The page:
Shaded yard

Hi, I have a very shaded yard. The flowers I've tried in the past died because of the lack of sun. Can anyone recommend plants that do well in the shade?
  10 answers
  • Sharon Berg Sharon Berg on Apr 21, 2017
    Colorful coleus. Impatients. Hostas.
  • Pam Pam on Apr 21, 2017
    Hostas and astilbe grow better in shade. Check with your local nursery and they could help.
  • Janet Pizaro Janet Pizaro on Apr 21, 2017
    For annuals....New Guinea Impatience,Non-stop Begonia,Caladium,Coleous,Fuchsia....For perennials.Bleeding Hearts,Astillbe,Hostas,Liriope,Huchera,Sedge grass
  • My biggest problem is finding a nursery that sells shade loving plants, you may have to search around for hardy perennial plants. There are lots of annuals as already mentioned.
  • Beverlymomma Beverlymomma on Apr 21, 2017
    Do you have friendly, sharing neighbors? This is the perfect time to split those shade lovers for no cost
  • Inetia Inetia on Apr 23, 2017
    knowing where you live and your planting zone would be helpful. If I were you I would take a drive to see what's growing in your neighbor hood. When I see things I like I would start knocking on doors. if you have botanical gardens near, visit it in the winter time.
  • Nancy Turner Nancy Turner on Apr 23, 2017
    I have noticed at places like Home Depot, Fleet Farm, etc. they all have hostas, bleeding hearts, and lots of shade loving plants. Soon everywhere should have more plants and more varieties of those plants available. I agree with finding a neighbor or relative with plants like Hostas, offer to split if you can have some for yourself. Would love to have someone do that to mine!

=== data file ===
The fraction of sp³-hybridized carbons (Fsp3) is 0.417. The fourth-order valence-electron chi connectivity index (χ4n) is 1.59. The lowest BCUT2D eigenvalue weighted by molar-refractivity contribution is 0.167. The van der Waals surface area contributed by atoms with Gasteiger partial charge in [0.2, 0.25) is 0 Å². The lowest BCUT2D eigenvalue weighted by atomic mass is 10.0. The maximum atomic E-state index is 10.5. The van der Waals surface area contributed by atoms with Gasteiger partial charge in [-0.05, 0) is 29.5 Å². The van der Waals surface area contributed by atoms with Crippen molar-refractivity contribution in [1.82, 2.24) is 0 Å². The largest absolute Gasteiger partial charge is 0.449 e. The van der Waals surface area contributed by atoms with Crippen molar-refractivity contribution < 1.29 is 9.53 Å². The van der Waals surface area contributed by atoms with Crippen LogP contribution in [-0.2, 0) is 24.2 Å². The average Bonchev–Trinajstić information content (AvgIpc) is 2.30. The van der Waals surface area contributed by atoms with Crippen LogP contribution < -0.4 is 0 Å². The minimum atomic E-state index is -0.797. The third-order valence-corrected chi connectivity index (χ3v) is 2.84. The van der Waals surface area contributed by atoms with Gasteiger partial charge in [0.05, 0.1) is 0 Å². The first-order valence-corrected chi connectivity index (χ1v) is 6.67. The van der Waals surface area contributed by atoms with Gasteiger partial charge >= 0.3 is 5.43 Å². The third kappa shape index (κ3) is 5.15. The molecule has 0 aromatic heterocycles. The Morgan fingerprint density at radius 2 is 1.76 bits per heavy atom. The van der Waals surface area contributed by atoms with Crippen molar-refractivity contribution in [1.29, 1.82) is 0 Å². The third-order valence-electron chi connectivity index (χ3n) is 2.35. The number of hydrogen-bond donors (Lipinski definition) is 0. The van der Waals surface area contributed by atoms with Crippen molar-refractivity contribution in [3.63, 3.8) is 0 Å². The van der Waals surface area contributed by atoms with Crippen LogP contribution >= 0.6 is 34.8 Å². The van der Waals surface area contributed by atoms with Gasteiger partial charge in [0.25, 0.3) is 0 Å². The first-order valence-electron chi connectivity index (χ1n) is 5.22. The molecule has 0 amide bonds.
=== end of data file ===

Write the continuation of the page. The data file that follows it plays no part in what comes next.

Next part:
• Cyndee Cyndee on Apr 23, 2017
    Check a garden catalog they have a package of shade loving plants!! I plant coleus and begonias both have a variety of colors and heights and are usually less expensive than other plants..Have fun!
  • Patricia Krysa Patricia Krysa on Apr 23, 2017
    there are many varities of Hosta you and your investment will last for years since they come back and multiply. If you are looking for additional color you can add impatiens around them
  • Cheryl underhill Cheryl underhill on Apr 24, 2017
    Look at seed packets that are marked perennial. You will see pictures of the plants, and the envelopes contain all the planting information you will need.